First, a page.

ALG Urges House to Reject Copenhagen Global Welfare Fund

December 15th, 2009, Fairfax, VA—Americans for Limited Government President Bill Wilson today in a letter urged members of the House of Representatives to reject “the unprecedented global transfer of wealth” currently being planned at the global summit in Copenhagen, Denmark.

“Not one cent of foreign welfare via Copenhagen, the International Monetary Fund, or any other international institution should be committed,” wrote Wilson, “until the national debt is brought down to a manageable level: about 10 percent of the Gross Domestic Product.”

Wilson demanded that members set the record straight: “ALG calls on you to publicly state your position on this foreign welfare scheme.”

According to the Wall Street Journal, “Clause after complicated clause of the draft [Copenhagen] treaty requires developed countries to pay an ‘adaptation debt’ to developing countries to supposedly support climate change mitigation. Clause 33 on page 39 says that ‘by 2020 the scale of financial flows to support adaptation in developing countries must be [at least $67 billion] or [in the range of $70 billion to $140 billion per year].’”

Wilson warned that the U.S. was at risk of having its debt downgraded. He wrote, “At $12 trillion today, the national debt will surpass 100 percent of the GDP in 2011. The nation faces the increasing likelihood of a debt downgrade by Moody’s Investor Services. Future generations of taxpayers are being bound in the shackles of an insurmountable debt that cannot be paid.”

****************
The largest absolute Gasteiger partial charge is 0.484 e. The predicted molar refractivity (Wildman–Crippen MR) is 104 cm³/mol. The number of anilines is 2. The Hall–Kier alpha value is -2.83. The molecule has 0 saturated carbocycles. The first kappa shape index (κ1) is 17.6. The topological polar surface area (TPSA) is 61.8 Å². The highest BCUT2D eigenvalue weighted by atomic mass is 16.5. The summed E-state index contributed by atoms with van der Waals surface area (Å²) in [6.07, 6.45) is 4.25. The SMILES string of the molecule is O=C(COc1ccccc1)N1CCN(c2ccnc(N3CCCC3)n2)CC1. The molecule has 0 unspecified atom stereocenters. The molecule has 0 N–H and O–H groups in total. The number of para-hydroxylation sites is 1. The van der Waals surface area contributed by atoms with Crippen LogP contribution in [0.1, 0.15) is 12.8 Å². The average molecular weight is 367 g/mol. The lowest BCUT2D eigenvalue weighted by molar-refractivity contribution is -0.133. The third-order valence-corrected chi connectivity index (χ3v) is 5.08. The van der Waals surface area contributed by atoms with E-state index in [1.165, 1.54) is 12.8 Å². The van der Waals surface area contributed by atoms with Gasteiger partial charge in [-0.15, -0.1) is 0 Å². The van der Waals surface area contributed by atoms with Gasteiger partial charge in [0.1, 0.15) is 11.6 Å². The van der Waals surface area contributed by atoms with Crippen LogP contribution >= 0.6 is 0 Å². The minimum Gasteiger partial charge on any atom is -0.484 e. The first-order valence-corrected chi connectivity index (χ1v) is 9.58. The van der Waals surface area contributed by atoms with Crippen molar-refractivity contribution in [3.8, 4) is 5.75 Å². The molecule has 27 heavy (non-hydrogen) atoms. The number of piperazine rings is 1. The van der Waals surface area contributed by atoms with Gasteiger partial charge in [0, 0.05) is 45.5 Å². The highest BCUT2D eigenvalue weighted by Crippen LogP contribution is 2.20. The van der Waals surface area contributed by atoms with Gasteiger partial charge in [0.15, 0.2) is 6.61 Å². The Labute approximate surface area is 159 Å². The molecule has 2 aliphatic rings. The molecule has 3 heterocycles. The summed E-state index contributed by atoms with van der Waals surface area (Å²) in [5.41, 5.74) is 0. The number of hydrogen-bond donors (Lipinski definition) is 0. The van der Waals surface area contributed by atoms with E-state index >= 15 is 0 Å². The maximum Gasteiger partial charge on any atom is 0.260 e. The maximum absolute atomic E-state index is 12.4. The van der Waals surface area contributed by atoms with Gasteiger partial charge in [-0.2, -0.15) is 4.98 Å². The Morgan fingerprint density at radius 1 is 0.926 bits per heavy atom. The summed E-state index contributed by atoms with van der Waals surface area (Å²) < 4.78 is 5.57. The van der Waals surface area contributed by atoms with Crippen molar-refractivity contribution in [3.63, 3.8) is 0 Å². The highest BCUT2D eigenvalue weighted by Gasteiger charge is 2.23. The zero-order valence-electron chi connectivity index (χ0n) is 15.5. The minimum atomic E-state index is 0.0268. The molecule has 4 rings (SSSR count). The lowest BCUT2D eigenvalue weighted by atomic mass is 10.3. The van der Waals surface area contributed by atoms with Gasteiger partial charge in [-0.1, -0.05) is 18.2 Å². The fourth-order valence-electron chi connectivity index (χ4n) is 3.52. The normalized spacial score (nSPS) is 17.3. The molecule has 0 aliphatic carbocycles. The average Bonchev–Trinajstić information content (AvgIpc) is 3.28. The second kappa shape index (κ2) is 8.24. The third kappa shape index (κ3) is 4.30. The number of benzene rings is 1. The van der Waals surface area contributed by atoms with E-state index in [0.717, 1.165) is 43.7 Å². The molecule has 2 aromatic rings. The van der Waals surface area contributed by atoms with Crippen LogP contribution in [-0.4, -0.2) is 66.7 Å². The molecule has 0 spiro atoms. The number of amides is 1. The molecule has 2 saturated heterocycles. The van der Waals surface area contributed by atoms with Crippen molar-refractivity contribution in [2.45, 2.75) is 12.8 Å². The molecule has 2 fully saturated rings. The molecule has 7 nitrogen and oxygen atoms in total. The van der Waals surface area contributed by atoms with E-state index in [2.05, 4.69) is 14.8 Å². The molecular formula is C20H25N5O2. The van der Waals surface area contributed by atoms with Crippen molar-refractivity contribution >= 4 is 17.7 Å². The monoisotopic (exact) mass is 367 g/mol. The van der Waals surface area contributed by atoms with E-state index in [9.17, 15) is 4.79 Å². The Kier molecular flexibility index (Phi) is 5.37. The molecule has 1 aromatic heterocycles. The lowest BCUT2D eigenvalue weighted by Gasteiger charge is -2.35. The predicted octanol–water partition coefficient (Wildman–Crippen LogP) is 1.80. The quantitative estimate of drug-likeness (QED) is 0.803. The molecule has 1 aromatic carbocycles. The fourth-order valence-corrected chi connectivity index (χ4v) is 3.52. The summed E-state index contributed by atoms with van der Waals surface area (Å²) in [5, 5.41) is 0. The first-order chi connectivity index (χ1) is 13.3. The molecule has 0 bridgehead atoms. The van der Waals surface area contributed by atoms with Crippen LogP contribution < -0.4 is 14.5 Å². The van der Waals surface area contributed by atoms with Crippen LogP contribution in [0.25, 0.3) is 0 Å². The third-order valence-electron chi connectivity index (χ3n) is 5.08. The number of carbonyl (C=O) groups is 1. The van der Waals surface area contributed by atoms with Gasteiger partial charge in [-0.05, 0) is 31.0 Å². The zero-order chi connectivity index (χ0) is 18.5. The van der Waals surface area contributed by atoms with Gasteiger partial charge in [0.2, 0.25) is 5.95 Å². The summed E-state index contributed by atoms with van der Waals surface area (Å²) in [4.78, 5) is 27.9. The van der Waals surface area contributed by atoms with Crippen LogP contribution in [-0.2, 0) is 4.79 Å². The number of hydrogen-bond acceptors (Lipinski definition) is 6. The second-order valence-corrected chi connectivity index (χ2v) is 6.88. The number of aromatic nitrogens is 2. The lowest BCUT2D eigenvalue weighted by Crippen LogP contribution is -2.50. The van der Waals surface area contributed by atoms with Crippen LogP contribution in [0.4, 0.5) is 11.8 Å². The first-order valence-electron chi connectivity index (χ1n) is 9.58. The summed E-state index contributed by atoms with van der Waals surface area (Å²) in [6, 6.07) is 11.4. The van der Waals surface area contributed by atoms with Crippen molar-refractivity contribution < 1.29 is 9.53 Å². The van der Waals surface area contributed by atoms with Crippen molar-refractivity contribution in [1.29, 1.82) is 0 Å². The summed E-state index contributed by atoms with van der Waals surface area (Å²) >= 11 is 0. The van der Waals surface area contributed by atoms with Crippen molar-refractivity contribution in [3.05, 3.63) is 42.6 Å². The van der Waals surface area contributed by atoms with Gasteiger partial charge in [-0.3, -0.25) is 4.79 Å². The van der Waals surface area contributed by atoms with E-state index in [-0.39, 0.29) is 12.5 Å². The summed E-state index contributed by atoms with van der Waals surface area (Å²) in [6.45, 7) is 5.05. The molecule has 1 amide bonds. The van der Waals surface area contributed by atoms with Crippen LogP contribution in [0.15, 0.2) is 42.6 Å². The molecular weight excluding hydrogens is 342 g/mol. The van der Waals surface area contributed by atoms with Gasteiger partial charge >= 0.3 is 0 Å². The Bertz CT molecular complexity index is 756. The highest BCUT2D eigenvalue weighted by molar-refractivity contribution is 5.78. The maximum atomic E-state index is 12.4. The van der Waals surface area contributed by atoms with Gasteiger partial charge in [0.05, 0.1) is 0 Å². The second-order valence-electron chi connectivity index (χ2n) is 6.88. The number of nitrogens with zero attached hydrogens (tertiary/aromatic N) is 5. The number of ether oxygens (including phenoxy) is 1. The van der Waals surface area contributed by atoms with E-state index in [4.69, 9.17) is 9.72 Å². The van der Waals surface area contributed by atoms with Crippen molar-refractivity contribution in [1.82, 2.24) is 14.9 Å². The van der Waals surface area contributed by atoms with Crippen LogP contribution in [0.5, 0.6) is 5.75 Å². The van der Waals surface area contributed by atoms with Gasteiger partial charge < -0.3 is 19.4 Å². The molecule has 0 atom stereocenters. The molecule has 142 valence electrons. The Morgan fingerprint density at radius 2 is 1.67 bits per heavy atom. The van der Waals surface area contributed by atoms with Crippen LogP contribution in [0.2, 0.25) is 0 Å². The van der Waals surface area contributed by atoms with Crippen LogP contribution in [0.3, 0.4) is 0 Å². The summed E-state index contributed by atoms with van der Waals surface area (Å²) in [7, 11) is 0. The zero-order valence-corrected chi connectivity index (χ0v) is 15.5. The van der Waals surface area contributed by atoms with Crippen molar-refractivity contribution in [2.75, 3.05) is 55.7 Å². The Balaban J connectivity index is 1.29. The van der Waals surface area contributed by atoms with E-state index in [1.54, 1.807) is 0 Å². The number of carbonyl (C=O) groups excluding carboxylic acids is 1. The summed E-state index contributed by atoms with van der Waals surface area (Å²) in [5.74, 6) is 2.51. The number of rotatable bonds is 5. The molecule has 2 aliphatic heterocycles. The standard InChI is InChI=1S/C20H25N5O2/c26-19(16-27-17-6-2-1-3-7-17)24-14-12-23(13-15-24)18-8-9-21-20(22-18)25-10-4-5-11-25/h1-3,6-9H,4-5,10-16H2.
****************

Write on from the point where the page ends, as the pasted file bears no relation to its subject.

Last week, Moody’s Investor Services stated that U.S. “public finances are deteriorating considerably and may therefore test the Aaa boundaries…”

Wilson wrote that the cost of implementing the Copenhagen “wealth transfer” would be enough to push the U.S. over the edge: “Much of the national debt is already owed overseas to China, Saudi Arabia, Japan, and elsewhere. Doubling down with a wealth redistribution plan to the Third World via Copenhagen will ensure that the rest of the nation’s wealth not committed to paying down the debt will simply be handed over. There will be nothing left for the American people.”

Although the U.S. Senate has the power to ratify treaties, many of the measures under discussion at Copenhagen require approval of both houses of Congress to appropriate funds. “As members of Congress, you have the power of the purse—and you can stop this blatant theft from American taxpayers,” Wilson wrote.

Wilson concluded, “I strongly urge you to pledge to oppose any foreign aid transfer until the U.S. debt has been brought under control, and to oppose any foreign aid transfer, regardless, until a broad consensus is reached on the so-called ‘science’ of man-made climate change.”

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